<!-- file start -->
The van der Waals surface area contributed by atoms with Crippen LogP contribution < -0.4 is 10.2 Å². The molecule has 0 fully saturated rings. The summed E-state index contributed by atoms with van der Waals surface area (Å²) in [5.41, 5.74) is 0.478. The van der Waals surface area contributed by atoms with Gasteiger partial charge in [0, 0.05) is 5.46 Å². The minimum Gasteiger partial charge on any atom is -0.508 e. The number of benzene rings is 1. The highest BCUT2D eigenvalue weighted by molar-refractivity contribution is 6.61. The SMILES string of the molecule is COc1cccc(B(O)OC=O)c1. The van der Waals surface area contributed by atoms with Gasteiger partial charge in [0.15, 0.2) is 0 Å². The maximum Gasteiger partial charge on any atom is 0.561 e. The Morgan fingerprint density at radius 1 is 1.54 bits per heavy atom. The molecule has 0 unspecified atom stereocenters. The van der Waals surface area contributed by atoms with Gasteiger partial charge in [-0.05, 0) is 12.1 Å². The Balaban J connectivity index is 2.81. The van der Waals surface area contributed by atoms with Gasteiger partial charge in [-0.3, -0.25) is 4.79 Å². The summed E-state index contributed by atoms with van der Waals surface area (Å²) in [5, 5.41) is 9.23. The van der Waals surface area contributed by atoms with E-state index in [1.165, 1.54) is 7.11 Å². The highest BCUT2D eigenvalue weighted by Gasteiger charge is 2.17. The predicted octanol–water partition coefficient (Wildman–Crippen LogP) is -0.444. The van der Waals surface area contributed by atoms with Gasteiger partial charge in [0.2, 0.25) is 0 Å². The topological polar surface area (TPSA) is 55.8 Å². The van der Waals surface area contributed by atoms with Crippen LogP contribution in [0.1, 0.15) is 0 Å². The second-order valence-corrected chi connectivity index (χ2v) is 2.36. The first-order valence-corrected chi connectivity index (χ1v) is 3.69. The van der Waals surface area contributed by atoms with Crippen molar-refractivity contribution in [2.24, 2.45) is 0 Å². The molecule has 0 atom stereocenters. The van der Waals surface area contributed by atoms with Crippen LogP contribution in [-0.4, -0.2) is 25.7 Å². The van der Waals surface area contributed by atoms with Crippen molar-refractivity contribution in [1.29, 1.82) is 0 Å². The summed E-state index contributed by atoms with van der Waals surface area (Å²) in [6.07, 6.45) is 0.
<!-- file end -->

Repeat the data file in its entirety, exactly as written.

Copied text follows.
The van der Waals surface area contributed by atoms with Crippen LogP contribution < -0.4 is 10.2 Å². The molecule has 0 fully saturated rings. The summed E-state index contributed by atoms with van der Waals surface area (Å²) in [5.41, 5.74) is 0.478. The van der Waals surface area contributed by atoms with Gasteiger partial charge in [0, 0.05) is 5.46 Å². The minimum Gasteiger partial charge on any atom is -0.508 e. The number of benzene rings is 1. The highest BCUT2D eigenvalue weighted by molar-refractivity contribution is 6.61. The SMILES string of the molecule is COc1cccc(B(O)OC=O)c1. The van der Waals surface area contributed by atoms with Gasteiger partial charge in [0.15, 0.2) is 0 Å². The maximum Gasteiger partial charge on any atom is 0.561 e. The Morgan fingerprint density at radius 1 is 1.54 bits per heavy atom. The molecule has 0 unspecified atom stereocenters. The van der Waals surface area contributed by atoms with Gasteiger partial charge in [-0.05, 0) is 12.1 Å². The Balaban J connectivity index is 2.81. The van der Waals surface area contributed by atoms with Gasteiger partial charge in [-0.3, -0.25) is 4.79 Å². The summed E-state index contributed by atoms with van der Waals surface area (Å²) in [5, 5.41) is 9.23. The van der Waals surface area contributed by atoms with E-state index in [1.165, 1.54) is 7.11 Å². The highest BCUT2D eigenvalue weighted by Gasteiger charge is 2.17. The predicted octanol–water partition coefficient (Wildman–Crippen LogP) is -0.444. The van der Waals surface area contributed by atoms with Gasteiger partial charge in [0.2, 0.25) is 0 Å². The topological polar surface area (TPSA) is 55.8 Å². The van der Waals surface area contributed by atoms with Crippen LogP contribution in [0.1, 0.15) is 0 Å². The second-order valence-corrected chi connectivity index (χ2v) is 2.36. The first-order valence-corrected chi connectivity index (χ1v) is 3.69. The van der Waals surface area contributed by atoms with Crippen molar-refractivity contribution in [2.24, 2.45) is 0 Å². The molecule has 0 atom stereocenters. The van der Waals surface area contributed by atoms with Crippen LogP contribution in [-0.4, -0.2) is 25.7 Å². The van der Waals surface area contributed by atoms with Crippen molar-refractivity contribution in [1.29, 1.82) is 0 Å². The summed E-state index contributed by atoms with van der Waals surface area (Å²) in [6.07, 6.45) is 0.